Network Maximal Correlation
Author(s)Feizi, Soheil; Makhdoumi, Ali; Duffy, Ken; Kellis, Manolis; Medard, Muriel
Computational Biology (Kellis)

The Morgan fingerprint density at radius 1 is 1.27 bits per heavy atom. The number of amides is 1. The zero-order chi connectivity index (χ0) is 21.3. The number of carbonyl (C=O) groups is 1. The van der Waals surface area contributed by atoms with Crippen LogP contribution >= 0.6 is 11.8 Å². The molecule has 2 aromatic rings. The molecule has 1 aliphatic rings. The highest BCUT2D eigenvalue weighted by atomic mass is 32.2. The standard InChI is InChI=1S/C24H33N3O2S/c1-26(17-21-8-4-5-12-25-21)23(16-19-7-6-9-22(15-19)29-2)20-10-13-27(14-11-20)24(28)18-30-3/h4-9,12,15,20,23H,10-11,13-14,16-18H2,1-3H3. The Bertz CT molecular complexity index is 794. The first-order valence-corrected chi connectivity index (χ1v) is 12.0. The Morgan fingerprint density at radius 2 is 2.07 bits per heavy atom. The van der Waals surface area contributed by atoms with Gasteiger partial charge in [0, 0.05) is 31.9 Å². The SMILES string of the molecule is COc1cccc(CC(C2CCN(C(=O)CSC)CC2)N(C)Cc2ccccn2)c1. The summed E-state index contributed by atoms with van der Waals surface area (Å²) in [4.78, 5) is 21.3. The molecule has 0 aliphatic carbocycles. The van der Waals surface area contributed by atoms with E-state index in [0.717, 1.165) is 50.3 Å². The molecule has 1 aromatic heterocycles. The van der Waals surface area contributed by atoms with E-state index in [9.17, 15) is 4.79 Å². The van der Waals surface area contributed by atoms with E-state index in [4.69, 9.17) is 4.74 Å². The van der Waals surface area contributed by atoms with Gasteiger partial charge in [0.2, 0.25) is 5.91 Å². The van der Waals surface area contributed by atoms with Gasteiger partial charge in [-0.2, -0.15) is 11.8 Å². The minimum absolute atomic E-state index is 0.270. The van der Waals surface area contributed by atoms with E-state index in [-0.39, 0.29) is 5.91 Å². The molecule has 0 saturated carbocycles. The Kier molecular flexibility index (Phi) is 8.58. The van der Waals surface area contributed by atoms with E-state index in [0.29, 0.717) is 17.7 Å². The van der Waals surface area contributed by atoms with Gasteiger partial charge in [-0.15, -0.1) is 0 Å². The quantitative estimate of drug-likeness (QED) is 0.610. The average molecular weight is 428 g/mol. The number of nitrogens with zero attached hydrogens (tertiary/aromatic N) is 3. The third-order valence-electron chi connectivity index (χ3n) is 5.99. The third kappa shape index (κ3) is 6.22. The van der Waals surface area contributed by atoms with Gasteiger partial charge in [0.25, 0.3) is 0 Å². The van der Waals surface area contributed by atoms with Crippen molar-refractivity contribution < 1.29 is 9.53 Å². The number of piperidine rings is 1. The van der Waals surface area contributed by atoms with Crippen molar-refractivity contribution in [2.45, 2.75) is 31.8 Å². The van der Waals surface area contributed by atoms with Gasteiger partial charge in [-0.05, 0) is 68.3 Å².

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Identifying nonlinear relationships in large datasets is a daunting task particularly when the form of the nonlinearity is unknown. Here, we introduce Network Maximal Correlation (NMC) as a fundamental measure to capture nonlinear associations in networks without the knowledge of underlying nonlinearity shapes. NMC infers, possibly nonlinear, transformations of variables with zero means and unit variances by maximizing total nonlinear correlation over the underlying network. For the case of having two variables, NMC is equivalent to the standard Maximal Correlation. We characterize a solution of the NMC optimization using geometric properties of Hilbert spaces for both discrete and jointly Gaussian variables. For discrete random variables, we show that the NMC optimization is an instance of the Maximum Correlation Problem and provide necessary conditions for its global optimal solution. Moreover, we propose an efficient algorithm based on Alternating Conditional Expectation (ACE) which converges to a local NMC optimum. For this algorithm, we provide guidelines for choosing appropriate starting points to jump out of local maximizers. We also propose a distributed algorithm to compute a 1-$\epsilon$ approximation of the NMC value for large and dense graphs using graph partitioning. For jointly Gaussian variables, under some conditions, we show that the NMC optimization can be simplified to a Max-Cut problem, where we provide conditions under which an NMC solution can be computed exactly. Under some general conditions, we show that NMC can infer the underlying graphical model for functions of latent jointly Gaussian variables. These functions are unknown, bijective, and can be nonlinear. This result broadens the family of continuous distributions whose graphical models can be characterized efficiently. We illustrate the robustness of NMC in real world applications by showing its continuity with respect to small perturbations of joint distributions. We also show that sample NMC (NMC computed using empirical distributions) converges exponentially fast to the true NMC value. Finally, we apply NMC to different cancer datasets including breast, kidney and liver cancers, and show that NMC infers gene modules that are significantly associated with survival times of individuals while they are not detected using linear association measures.